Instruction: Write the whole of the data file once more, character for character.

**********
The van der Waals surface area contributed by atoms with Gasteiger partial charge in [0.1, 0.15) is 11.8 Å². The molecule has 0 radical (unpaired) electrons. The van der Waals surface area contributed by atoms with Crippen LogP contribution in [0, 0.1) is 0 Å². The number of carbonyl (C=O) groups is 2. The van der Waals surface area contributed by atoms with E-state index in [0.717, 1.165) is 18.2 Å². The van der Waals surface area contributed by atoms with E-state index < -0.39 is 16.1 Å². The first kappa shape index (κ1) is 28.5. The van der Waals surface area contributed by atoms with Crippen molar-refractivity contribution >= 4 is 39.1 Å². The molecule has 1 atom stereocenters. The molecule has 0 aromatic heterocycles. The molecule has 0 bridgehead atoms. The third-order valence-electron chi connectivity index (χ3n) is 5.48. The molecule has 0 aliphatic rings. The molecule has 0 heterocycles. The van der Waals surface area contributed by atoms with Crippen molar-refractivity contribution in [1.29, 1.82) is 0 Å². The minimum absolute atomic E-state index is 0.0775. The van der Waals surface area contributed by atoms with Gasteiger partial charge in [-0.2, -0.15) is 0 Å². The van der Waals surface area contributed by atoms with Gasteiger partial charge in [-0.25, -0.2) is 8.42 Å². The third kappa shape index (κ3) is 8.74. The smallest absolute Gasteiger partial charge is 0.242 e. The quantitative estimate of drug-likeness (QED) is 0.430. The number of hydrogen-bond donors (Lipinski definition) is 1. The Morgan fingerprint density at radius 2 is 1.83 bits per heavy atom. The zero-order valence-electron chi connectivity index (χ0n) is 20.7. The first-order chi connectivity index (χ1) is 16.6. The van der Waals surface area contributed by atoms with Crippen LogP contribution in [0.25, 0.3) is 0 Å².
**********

The van der Waals surface area contributed by atoms with Gasteiger partial charge in [0.1, 0.15) is 11.8 Å². The molecule has 0 radical (unpaired) electrons. The van der Waals surface area contributed by atoms with Crippen LogP contribution in [0, 0.1) is 0 Å². The number of carbonyl (C=O) groups is 2. The van der Waals surface area contributed by atoms with E-state index in [0.717, 1.165) is 18.2 Å². The van der Waals surface area contributed by atoms with E-state index < -0.39 is 16.1 Å². The first kappa shape index (κ1) is 28.5. The van der Waals surface area contributed by atoms with Crippen molar-refractivity contribution >= 4 is 39.1 Å². The molecule has 1 atom stereocenters. The molecule has 0 aromatic heterocycles. The molecule has 0 bridgehead atoms. The third-order valence-electron chi connectivity index (χ3n) is 5.48. The molecule has 0 aliphatic rings. The molecule has 0 heterocycles. The van der Waals surface area contributed by atoms with Crippen molar-refractivity contribution in [1.29, 1.82) is 0 Å². The minimum absolute atomic E-state index is 0.0775. The van der Waals surface area contributed by atoms with Gasteiger partial charge in [-0.2, -0.15) is 0 Å². The van der Waals surface area contributed by atoms with Gasteiger partial charge in [-0.25, -0.2) is 8.42 Å². The third kappa shape index (κ3) is 8.74. The smallest absolute Gasteiger partial charge is 0.242 e. The quantitative estimate of drug-likeness (QED) is 0.430. The number of hydrogen-bond donors (Lipinski definition) is 1. The Morgan fingerprint density at radius 2 is 1.83 bits per heavy atom. The zero-order valence-electron chi connectivity index (χ0n) is 20.7. The first-order chi connectivity index (χ1) is 16.6. The van der Waals surface area contributed by atoms with Crippen LogP contribution in [0.25, 0.3) is 0 Å².